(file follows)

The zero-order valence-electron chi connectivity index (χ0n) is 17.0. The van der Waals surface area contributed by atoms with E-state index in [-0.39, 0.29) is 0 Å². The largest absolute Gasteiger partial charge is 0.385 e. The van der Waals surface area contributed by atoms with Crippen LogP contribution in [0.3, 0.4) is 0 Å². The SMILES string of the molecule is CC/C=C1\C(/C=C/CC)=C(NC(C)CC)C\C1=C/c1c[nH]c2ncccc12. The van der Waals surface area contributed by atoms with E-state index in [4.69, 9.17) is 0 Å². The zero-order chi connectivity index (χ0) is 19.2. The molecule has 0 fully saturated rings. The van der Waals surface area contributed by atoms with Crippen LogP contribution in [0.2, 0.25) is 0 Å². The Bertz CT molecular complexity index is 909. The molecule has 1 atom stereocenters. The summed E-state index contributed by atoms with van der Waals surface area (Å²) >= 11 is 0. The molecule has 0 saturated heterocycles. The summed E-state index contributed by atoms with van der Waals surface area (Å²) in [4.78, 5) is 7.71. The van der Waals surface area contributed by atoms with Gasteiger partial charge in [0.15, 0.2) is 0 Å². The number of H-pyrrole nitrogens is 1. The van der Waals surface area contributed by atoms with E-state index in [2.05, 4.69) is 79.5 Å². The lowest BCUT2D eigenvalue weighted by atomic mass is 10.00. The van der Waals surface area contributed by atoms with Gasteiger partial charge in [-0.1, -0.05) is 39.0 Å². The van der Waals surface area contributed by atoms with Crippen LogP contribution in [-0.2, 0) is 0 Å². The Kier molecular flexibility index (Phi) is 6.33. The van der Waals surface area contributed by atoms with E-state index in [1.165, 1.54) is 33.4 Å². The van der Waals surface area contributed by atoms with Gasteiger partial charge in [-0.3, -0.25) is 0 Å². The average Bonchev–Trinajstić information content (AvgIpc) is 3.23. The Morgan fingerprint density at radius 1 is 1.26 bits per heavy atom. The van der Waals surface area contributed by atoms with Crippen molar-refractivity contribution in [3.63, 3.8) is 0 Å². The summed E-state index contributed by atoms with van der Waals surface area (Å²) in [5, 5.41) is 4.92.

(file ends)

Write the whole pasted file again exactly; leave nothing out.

The zero-order valence-electron chi connectivity index (χ0n) is 17.0. The van der Waals surface area contributed by atoms with E-state index in [-0.39, 0.29) is 0 Å². The largest absolute Gasteiger partial charge is 0.385 e. The van der Waals surface area contributed by atoms with Crippen LogP contribution in [0.3, 0.4) is 0 Å². The SMILES string of the molecule is CC/C=C1\C(/C=C/CC)=C(NC(C)CC)C\C1=C/c1c[nH]c2ncccc12. The van der Waals surface area contributed by atoms with E-state index in [4.69, 9.17) is 0 Å². The zero-order chi connectivity index (χ0) is 19.2. The molecule has 0 fully saturated rings. The van der Waals surface area contributed by atoms with Crippen LogP contribution in [0.2, 0.25) is 0 Å². The Bertz CT molecular complexity index is 909. The molecule has 1 atom stereocenters. The summed E-state index contributed by atoms with van der Waals surface area (Å²) >= 11 is 0. The molecule has 0 saturated heterocycles. The summed E-state index contributed by atoms with van der Waals surface area (Å²) in [4.78, 5) is 7.71. The van der Waals surface area contributed by atoms with Gasteiger partial charge in [0.15, 0.2) is 0 Å². The number of H-pyrrole nitrogens is 1. The van der Waals surface area contributed by atoms with E-state index in [2.05, 4.69) is 79.5 Å². The lowest BCUT2D eigenvalue weighted by atomic mass is 10.00. The van der Waals surface area contributed by atoms with Gasteiger partial charge in [-0.1, -0.05) is 39.0 Å². The van der Waals surface area contributed by atoms with Crippen LogP contribution in [-0.2, 0) is 0 Å². The Kier molecular flexibility index (Phi) is 6.33. The van der Waals surface area contributed by atoms with E-state index in [1.165, 1.54) is 33.4 Å². The van der Waals surface area contributed by atoms with Gasteiger partial charge in [-0.3, -0.25) is 0 Å². The average Bonchev–Trinajstić information content (AvgIpc) is 3.23. The Morgan fingerprint density at radius 1 is 1.26 bits per heavy atom. The van der Waals surface area contributed by atoms with Crippen molar-refractivity contribution in [3.63, 3.8) is 0 Å². The summed E-state index contributed by atoms with van der Waals surface area (Å²) in [5, 5.41) is 4.92.